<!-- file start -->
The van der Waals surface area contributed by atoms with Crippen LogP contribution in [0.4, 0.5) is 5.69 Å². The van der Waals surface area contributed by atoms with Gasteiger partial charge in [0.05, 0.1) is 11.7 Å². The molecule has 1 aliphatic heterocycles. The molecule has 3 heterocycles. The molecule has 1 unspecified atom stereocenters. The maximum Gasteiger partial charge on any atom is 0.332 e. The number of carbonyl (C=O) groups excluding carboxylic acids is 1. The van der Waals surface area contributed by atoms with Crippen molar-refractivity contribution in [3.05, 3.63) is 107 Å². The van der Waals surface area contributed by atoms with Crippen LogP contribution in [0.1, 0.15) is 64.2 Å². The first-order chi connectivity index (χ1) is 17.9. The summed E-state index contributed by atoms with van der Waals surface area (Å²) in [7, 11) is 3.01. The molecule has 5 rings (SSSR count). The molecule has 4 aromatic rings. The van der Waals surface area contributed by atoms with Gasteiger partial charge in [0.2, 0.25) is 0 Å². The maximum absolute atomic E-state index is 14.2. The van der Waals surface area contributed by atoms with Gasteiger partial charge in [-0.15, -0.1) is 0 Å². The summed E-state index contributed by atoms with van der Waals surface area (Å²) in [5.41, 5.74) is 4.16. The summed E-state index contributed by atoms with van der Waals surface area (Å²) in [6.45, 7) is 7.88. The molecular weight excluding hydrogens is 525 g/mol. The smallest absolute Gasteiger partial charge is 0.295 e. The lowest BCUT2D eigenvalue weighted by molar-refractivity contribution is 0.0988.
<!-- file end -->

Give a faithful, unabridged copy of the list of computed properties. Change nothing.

The van der Waals surface area contributed by atoms with Crippen LogP contribution in [0.4, 0.5) is 5.69 Å². The van der Waals surface area contributed by atoms with Gasteiger partial charge in [0.05, 0.1) is 11.7 Å². The molecule has 1 aliphatic heterocycles. The molecule has 3 heterocycles. The molecule has 1 unspecified atom stereocenters. The maximum Gasteiger partial charge on any atom is 0.332 e. The number of carbonyl (C=O) groups excluding carboxylic acids is 1. The van der Waals surface area contributed by atoms with Crippen molar-refractivity contribution in [3.05, 3.63) is 107 Å². The van der Waals surface area contributed by atoms with Crippen LogP contribution in [0.1, 0.15) is 64.2 Å². The first-order chi connectivity index (χ1) is 17.9. The summed E-state index contributed by atoms with van der Waals surface area (Å²) in [7, 11) is 3.01. The molecule has 5 rings (SSSR count). The molecule has 4 aromatic rings. The van der Waals surface area contributed by atoms with Gasteiger partial charge in [0.2, 0.25) is 0 Å². The maximum absolute atomic E-state index is 14.2. The van der Waals surface area contributed by atoms with Gasteiger partial charge in [-0.15, -0.1) is 0 Å². The summed E-state index contributed by atoms with van der Waals surface area (Å²) in [5.41, 5.74) is 4.16. The summed E-state index contributed by atoms with van der Waals surface area (Å²) in [6.45, 7) is 7.88. The molecular weight excluding hydrogens is 525 g/mol. The smallest absolute Gasteiger partial charge is 0.295 e. The lowest BCUT2D eigenvalue weighted by molar-refractivity contribution is 0.0988.